This option is particularly useful on the Aiming State. It allows to rotate the hips and spine in order to compensate the noise produced by any lower body movement. This will allow to automagically have a much steadier weapon holding hand.

Notice how on the right side of the previous GIF, all bones from the shoulder to the hand stand very steady, whereas on the left side, all bones inherit the movement from previous bones, resulting in a lot of added noise at the tip of the gun.

Upper Body Rotation

This property allows to rotate the low spine bones of the Character in order to more accurately represent how the weight of the weapon affects the balance of the Character.

Use low values on the Upper Body Rotation, as higher ones will most likely make the Character twist the body in an unnatural way. Unless that's what you're going for :-)

Lower Body Rotation

This property is very useful for quickly creating different stance poses from a single State, without having to create an entire Locomotion State.

Not all weapons are held the same way; most of them modify where the feet point at in relation to the forward direction of the gun. For example, when aiming with a gun, the character will usually have their feet pointing at around 20 to 30 degrees from the character's eye direction. Other weapons, like the bow, tend to rotate the lower body up to 90 degrees, making the head look through the shoulder.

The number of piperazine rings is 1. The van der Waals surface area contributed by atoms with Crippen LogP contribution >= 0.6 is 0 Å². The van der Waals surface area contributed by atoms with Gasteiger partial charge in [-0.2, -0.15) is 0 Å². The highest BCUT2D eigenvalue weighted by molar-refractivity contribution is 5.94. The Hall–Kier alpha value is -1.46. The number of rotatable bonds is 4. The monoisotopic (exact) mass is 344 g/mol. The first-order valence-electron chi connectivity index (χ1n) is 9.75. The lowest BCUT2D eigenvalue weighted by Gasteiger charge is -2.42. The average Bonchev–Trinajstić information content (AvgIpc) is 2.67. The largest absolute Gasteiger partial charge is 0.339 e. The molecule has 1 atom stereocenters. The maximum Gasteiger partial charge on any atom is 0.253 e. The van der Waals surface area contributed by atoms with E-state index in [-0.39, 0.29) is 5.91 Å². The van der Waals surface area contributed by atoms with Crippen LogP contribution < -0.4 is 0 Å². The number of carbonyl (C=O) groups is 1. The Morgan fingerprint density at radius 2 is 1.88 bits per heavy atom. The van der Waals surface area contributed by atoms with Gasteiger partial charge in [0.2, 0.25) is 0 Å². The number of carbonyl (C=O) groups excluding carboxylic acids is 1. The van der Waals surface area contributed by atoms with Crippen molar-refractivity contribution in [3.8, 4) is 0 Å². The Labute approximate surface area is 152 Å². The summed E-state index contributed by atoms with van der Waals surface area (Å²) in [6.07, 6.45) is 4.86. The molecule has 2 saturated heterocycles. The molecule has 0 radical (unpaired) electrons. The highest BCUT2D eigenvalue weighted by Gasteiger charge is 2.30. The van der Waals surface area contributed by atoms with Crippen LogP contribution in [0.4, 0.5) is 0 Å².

Finding a good Lower Body Rotation is a matter of taste. While in Play Mode, you can modify these values in order to instantly see how they affect the character in realtime.

3D Model

This section allows you to define what the visual representation of the weapon will look like. However, the weapon serves also another important purpose, which is telling the direction of this one as well as where the Muzzle is.

You can define what prefab object will be used as a weapon as well as which bone is it going to be attached to.

You can also offset the position and rotation of the prefab relative to the bone attached. the best way to find these values is to start with a default position and rotation of (0,0,0) and click Play.

Once in play mode, equip the weapon and manually position where it should fit. Now, copy down the values of the 3D model's position and rotation from its Transform component. These are the values that should be set in the 3D model.

The Muzzle

As mentioned before, the 3D Model prefab used as a weapon serves two purposes: visually represent the weapon and tell Game Creator where the muzzle is and what direction is forward.

For this, there's a special component that is required for all prefab models called Weapon Muzzle. See the following screenshot as an example of the Revolver's Muzzle Component.

The Muzzle Component can be added anywhere in the 3D Model prefab object, as its value is searched and cached the first time weapon is equipped. It is important to place it at the tip of where the muzzle flash is going to appear.

Advanced Tip:

The Muzzle Component also has an optional property called Animator. This allows you to add a custom Animator Controller that reacts when the weapon is charged and fired. For example, the bow has an Animator Controller that will pull the string backwards depending on the value of a Charge [Float] parameter.